Letter to say more organisations should be covered by the Act
Reason for letter
Text of letter
We welcome the recent statement by the Prime Minister confirming the Government's intention to extend the scope of the Freedom of Information Act. We find it extraordinary that many organisations with substantial public responsibilities and significant public funding are not currently subject to the UK's freedom of information laws. Private prisons, most housing associations and the organising committee for the London Olympics are just a few examples of bodies beyond the reach of the current law.
The Government must show that it is genuinely committed to transparency by addressing the unjustifiable omissions from the Act. Why are the new specialist academy schools not subject to the act whereas other schools are? Why are police forces subject to the Act, but the Association of Chief Police Officers which co-ordinates aspects of national policing is not? Surely, it is important that bodies which control what we read and what we watch such as the Press Complaints Commission and the British Board of Film Classification operate in an open fashion, yet they too are omitted.
There are clearly significant loopholes in the current legislation, for example, a company owned by two or more public authorities would not be subject to the Act, whereas a company wholly owned by one authority would be. There are a large number of bodies which we believe need to be added to the Act; as the list is far too long to include here we have made it available online at webaddressgiven.
Are we certain none of the ~1200 or so housing associations are not wholly owned by one authority and therefore subject to the act?
No, I am not sure, but it does not say "all housing associations", I think the statement would be still be true even if one or two are subject to the Act John Cross 12:51, 13 June 2009 (UTC)
- "ALMO" Housing Assocs are wholly owned by LAs. The CFOI in a recent Scottish FOI extension consultation alternatively refers to HAs as "Registered Social Landlords (RSL)" 
- --Alex skene 15:35, 14 June 2009 (UTC)
- I have put most back in, I think it is safer for the sake of one word John Cross 20:37, 15 June 2009 (UTC)
Omitted Sections - Which may well go back in!
omissions in the act were described as "unfair" ? - Why
The list which could go in the letter
While there more than we can cover in one letter but we will highlight selected examples of bodies and officials we are calling on the Government to make subject to Freedom of Information Act:
- Academies (which the DCSF describes as “state-funded schools”)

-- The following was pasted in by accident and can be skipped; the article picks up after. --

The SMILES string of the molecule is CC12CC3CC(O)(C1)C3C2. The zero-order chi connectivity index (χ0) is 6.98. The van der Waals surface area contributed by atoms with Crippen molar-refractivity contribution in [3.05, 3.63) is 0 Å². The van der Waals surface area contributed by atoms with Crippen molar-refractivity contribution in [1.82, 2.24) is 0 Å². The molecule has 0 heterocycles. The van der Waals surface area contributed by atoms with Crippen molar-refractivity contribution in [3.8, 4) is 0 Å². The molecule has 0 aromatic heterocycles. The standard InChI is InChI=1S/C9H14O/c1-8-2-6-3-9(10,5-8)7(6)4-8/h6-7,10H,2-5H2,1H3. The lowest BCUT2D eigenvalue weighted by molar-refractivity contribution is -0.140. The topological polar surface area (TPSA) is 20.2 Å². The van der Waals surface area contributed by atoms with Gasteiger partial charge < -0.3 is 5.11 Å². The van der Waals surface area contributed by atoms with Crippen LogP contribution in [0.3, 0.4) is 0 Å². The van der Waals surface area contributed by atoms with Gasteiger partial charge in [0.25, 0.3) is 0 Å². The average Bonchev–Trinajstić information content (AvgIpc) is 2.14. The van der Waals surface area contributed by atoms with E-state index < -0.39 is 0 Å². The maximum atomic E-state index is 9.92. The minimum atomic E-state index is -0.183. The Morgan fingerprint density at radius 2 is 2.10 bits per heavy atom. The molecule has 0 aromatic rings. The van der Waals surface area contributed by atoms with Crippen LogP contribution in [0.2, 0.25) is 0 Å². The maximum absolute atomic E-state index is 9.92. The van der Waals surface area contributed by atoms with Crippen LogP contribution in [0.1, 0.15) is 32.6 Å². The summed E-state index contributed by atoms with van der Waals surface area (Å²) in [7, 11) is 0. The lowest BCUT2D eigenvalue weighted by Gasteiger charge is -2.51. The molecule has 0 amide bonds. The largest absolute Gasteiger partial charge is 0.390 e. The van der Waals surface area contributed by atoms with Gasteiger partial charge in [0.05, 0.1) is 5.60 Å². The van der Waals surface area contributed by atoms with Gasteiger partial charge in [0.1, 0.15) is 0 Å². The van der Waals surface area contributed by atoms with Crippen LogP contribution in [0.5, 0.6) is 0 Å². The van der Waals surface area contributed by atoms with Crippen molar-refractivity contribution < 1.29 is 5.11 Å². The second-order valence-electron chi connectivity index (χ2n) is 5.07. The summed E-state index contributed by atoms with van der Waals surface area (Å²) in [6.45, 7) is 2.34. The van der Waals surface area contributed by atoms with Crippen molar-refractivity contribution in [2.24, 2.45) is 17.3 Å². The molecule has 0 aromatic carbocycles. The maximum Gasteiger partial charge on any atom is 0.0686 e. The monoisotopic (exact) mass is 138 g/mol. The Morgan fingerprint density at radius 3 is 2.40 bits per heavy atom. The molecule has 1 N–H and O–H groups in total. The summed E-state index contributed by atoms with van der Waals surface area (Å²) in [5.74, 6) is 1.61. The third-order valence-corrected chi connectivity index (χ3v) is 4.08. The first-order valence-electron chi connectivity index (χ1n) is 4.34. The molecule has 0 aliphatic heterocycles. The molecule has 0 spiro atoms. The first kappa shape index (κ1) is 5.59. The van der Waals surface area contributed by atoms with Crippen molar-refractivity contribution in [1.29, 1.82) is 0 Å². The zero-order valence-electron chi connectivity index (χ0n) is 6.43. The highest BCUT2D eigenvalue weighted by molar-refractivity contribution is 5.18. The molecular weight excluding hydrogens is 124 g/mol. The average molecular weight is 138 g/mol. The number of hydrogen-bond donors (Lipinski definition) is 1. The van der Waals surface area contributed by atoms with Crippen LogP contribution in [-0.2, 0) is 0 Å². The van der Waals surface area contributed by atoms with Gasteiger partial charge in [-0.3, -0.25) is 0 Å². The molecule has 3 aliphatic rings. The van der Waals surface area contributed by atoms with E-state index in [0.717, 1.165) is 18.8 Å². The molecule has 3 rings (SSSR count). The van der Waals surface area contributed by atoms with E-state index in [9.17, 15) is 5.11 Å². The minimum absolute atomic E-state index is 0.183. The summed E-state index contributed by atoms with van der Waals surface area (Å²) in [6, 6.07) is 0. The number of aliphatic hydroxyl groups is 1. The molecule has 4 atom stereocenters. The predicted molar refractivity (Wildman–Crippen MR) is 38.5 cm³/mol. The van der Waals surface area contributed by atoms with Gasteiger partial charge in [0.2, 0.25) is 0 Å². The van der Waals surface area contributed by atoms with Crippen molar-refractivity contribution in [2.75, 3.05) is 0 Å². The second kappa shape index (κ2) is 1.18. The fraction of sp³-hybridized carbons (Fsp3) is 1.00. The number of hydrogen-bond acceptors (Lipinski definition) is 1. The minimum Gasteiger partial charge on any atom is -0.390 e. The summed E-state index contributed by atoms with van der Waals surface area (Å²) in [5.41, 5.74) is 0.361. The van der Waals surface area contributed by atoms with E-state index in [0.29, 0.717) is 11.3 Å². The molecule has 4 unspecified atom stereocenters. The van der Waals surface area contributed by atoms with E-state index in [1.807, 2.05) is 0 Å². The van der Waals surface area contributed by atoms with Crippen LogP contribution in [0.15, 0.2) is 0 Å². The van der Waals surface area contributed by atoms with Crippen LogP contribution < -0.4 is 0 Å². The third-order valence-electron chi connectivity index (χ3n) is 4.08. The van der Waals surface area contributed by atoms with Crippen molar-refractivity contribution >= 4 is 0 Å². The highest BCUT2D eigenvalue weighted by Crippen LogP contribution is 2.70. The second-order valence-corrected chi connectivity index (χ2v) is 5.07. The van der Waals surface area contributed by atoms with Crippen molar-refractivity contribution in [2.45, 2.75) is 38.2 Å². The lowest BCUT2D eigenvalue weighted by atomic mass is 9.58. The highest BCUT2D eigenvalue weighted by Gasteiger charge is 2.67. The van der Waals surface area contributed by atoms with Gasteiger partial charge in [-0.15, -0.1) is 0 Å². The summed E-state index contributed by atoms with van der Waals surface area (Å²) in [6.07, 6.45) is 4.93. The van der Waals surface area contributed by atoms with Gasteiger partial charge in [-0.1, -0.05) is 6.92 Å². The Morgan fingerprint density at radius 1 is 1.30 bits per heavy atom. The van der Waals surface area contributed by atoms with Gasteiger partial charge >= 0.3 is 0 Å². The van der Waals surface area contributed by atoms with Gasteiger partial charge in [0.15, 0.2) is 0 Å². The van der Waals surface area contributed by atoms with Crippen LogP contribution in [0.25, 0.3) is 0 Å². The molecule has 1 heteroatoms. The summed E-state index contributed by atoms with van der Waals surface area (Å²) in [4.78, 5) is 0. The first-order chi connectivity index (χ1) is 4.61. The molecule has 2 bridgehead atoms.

- Returning Officers in general and local elections
- Financial Ombudsman Service and the Financial Services Compensation Scheme
- Bodies that control what we read and what we watch such as the Press Complaints Commission, the Advertising Standards Authority, and the British Board of Film Classification
- Housing Associations
- Companies owned two thirds or more by public sector bodies
- UCAS – the organisation responsible for managing applications to higher education courses in the UK
- companies that control our National Infrastructure such as the National Grid
- The Association of Chief Police Officers (ACPO) which formulates national policing policy in a wide range of areas
There are many additional bodies which we think the Government should seriously consider making subject to the Freedom of Information Act and we have provided a more comprehensive list in an Appendix to this letter.
Ideas and Comments
(move to discussion page) Do we want to comment on any aspect other than the range of institutions covered?
- The range of exemptions - ease with which exemptions can be applied.
- Effectiveness of the ICO
- Lack of time limits for internal reviews
- Complexity of the UK FOIA - with respect for example to the USA's version
- Do we want a line on FOI saving the country money in the long term, ie. transparency resulting in greater accountability providing a driving force for lower costs and better public services.
- How long do we want the letter to be? 200 words would be a long letter, 300 approaching the max.
- FOI responses and public sector publications being copyrighted
length... currently got between "Sir" and "Regards": 242 John Cross 20:33, 15 June 2009 (UTC)
If this is intended for printing in a paper we need a short url for the appendix, possibly to a static page rather than a wiki (with a comment option though)?
Is a list a good format for a letter. Can we write a paragraph which is more persuasive? Something which is hard to format or unusual might deter publication.
I would love to get all these points in but length is a big constraint, I think by keeping this letter tightly focused on an issue the Government can do something about using secondary legislation at a time when they are about to respond to consultation comments we maximise our chances of success. I think we should come bak to these points though. John Cross 20:36, 15 June 2009 (UTC)
Quote from the Prime Minister's Statement Talk:Letter_to_say_more_organisations_should_be_covered_by_the_Act